We tend to talk about gentrification as if it’s out of our control, that replacing old townhouses with identical high-end condos is a law of nature. We sigh as historically black, ethnically diverse and immigrant communities are displaced, destroying the social infrastructure that has been built over generations.
But it is not inevitable; it is the result of decades of policies that reflect the power of wealth in shaping our urban landscapes. So why do city governments in the United States generally do such a poor job of balancing people’s rights with property rights?
Samuel Stein, a PhD student at the City University of New York whose work focuses on urban planning and gentrification, tackles this question in his well-received new book, Capital: gentrification and state of real estate (Reverse, 2019). The answer has to do with money, history and economics. As North America deindustrialized from the mid-twentieth century, capital began to invest in land and buildings, “the literal and figurative space left by urban industrial flight.” Real estate is now a $217 trillion industry, Stein writes, accounting for 60% of global assets. We live in a “real estate state,” where real estate interests with capital to invest have undue influence over planning decisions.
Stein views city planners as basically nice people with good intentions. They want to make cities beautiful and liveable, but in practice their work is driven by the imperative of making cities profitable. Citizens who have attempted to have a voice in their city’s housing and planning policies can appreciate Stein’s perspective: “Planners operate within a system that must appear open to the public, while simultaneously ensuring that ultimate power resides in the hands of the possessing elites. It can be really shitty work.
Instead, Stein wants urban planning to democratize cities, making them places that belong to everyone, not just an economic and racial elite. His analysis of what drives gentrification and his willingness to think outside the box of neoliberalism have led him to solutions that challenge conventional wisdom.
Take “inclusive zoningthe policy that allows private developers to either build bigger, taller and denser in exchange for including affordable units in the project or contributing to a municipal fund for affordable housing. At first glance, inclusive zoning looks like a compromise by which cities obtain private capital to pay for affordable housing. But it’s actually a driver of gentrification and displacement of low-income people and people of color.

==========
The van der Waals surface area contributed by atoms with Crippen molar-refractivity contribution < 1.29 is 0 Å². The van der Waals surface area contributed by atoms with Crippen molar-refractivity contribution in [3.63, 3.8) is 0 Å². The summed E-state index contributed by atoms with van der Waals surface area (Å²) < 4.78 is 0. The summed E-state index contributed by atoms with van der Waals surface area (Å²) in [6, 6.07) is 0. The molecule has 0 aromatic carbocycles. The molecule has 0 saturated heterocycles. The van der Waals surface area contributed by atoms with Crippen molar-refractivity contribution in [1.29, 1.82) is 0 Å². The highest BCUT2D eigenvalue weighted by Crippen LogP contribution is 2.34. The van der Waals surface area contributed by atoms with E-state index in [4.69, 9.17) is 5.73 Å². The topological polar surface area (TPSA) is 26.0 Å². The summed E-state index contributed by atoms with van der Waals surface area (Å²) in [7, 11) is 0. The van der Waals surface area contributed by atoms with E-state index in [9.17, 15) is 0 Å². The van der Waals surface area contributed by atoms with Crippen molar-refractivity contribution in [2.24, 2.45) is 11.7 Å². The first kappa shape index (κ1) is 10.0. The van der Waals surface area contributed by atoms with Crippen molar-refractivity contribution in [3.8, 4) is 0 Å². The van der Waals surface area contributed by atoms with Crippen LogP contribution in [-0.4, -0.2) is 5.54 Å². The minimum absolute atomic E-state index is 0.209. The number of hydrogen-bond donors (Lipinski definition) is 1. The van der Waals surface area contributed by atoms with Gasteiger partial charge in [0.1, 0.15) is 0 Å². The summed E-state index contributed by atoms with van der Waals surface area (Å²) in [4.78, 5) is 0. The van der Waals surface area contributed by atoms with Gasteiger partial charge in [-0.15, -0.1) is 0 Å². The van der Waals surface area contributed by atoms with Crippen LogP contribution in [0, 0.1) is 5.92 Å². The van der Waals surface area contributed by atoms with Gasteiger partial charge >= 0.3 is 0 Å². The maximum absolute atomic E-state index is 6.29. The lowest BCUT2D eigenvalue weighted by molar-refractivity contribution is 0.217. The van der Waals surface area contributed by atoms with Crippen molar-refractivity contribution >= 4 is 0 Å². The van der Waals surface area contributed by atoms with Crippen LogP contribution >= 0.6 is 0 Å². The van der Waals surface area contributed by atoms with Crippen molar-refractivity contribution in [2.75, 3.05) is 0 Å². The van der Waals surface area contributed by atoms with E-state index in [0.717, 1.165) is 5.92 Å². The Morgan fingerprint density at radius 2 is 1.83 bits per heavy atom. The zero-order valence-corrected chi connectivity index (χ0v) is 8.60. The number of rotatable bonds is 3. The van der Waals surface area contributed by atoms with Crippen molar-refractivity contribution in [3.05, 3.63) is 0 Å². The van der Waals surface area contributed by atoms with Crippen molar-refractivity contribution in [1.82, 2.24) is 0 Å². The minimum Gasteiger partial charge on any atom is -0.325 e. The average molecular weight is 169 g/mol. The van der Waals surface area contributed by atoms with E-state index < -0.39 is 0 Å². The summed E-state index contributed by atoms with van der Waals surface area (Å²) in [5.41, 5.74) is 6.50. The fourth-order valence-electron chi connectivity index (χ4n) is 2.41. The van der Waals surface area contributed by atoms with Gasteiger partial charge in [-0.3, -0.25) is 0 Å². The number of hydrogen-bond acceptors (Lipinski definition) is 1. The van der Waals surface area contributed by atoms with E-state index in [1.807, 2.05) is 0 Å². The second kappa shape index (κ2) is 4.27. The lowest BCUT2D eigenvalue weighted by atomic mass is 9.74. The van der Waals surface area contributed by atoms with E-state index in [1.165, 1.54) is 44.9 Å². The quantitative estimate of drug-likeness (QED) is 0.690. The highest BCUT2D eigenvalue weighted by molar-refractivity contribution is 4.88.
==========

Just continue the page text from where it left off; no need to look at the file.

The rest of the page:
An alternative, Stein argues, would be to apply the policy only in affluent white neighborhoods, producing a markedly different outcome, “forcing the wealthy to integrate at least a little, rather than gentrifying the city and calling it progress.” . ”
But there are plenty of other policies in Stein’s radical planner’s toolbox. Among them are:
- Strengthen preservation ordinances to protect popular neighborhoods from predatory development;
- Regulations to prevent frequent and severe rent increases that drive out low-income residents;
- Policies that facilitate the transfer of land and properties in mortgage default to the city for housing rather than to speculators for profit.
Stein reminds us that in 2008 the Federal Reserve purchased failing mortgages as part of its bank bailout – a state-planned transfer of wealth to financial institutions – and that “the US government is already spending huge sums – around $200 billion a year – for housing, from mortgage deductions to tax breaks for developers and private housing vouchers.
That didn’t help a large number of people still living in boxes, tents and vehicles on the streets of American cities. “The housing state is pumping a huge amount of capital into such insufficient results,” Stein writes, “because we are subsidizing capitalist housing, which assumes a profit.”
The housing crisis in the United States involves much more than urban gentrification, as Brooke Gladstone and her team report for NPR“On the media”. The title of their investigative series, “Scarlet Erefers to the stigma of eviction that plunges families into homelessness or a life of housing instability. It’s an increasingly common ordeal, with nearly a million legal evictions a year and three times as many eviction filings.